ALL STUDENTS ARE EXPECTED TO DO ALL THE ASSIGNED READINGS. The readings for which you are required to produce 1-page summaries will be posted at least one period before they are due. The summaries must be written in your own words and without the use of direct quotations from the text. They will be evaluated with a score of 0 (not done or handed in on time), 1 (inadequate effort), 2 (adequate effort but missed one or more key points), or 3 (adequate effort indicating good comprehension of the article).


Student-led class discussions will be evaluated on the basis of degree of preparedness, organization of material, communication skills, comprehension of the main points of the articles, and ability to lead and engage the class in discussion. The MOST IMPORTANT factor is whether the student makes an effort to process and synthesize the information from the article on their own. Do they present and verbalize the ideas in their own words, or do they simply repeat phrases directly from the text?


Final letter grades will be assigned using the standard numerical scale (e.g., > 90 = A, 80-89 = B, etc.). Grades of WP and WF will not be given out in this class.


Missed classes, exams and deadlines: While there is no penalty for missing classes, students are strongly recommended to come to all classes and to come to office hours to make up for missed classes. If you have a valid excuse (school-recognized religious observation; official school business; job, court or graduate school interview; sickness with doctor’s note; death or serious illness in family) for missing an exam or assignment deadline, contact me by email at least three days before the date in question and you will either be given an extension or make-up exam or have your grade calculated on the basis of the remaining evaluations. If you do not have a valid excuse or fail to contact me three days before the date, your grade will be zero.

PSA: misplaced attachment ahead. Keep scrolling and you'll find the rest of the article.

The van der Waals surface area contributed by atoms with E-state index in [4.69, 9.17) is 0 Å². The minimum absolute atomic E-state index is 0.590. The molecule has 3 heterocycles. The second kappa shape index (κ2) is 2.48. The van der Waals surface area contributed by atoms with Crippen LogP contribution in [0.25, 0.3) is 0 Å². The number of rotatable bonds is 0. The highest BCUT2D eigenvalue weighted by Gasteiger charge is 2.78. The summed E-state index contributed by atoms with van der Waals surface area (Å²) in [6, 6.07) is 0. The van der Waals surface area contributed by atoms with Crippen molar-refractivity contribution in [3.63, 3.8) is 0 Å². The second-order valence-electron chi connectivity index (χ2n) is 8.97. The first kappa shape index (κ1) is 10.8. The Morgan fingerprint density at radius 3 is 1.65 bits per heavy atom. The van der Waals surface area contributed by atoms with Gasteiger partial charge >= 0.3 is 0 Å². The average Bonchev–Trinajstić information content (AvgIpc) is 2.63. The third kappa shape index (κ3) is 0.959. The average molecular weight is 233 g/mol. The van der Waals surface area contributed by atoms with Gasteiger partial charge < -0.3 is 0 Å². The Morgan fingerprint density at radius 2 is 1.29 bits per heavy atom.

Inclement weather policies: Missed classes will be made up at times to be announced at the next class meeting. On days when the start of school is delayed past the start of a class, the professor will announce by email whether the class will still be held.


Religious observation accommodations: Policy and deadlines can be found at


Honor Code: All students are expected to be familiar with and abide by the JMU Honor Code ( Forms of academic dishonesty include cheating on tests or homework, lending your work to another person to submit it as his or her own, reporting false data, selling or uploading unauthorized documents from a class, deliberately creating false information on a works cited or reference page; and plagiarism, presenting another person’s writing, ideas or results as your own, whether intentional or not. Work submitted for this course must be your own and written for this course. To avoid plagiarism in writing, paraphrased and quoted materials must be properly cited in the text and referenced in the bibliography (see above); unnecessary or excessive use of direct quotations will be penalized.


Final exam schedule: Consult the university website


For educational rights and privacies, consult the following websites:

The Family Educational Rights and Privacy Act (FERPA) of 1974

FERPA for Parents

FERPA for Faculty

JMU compliance with FERPA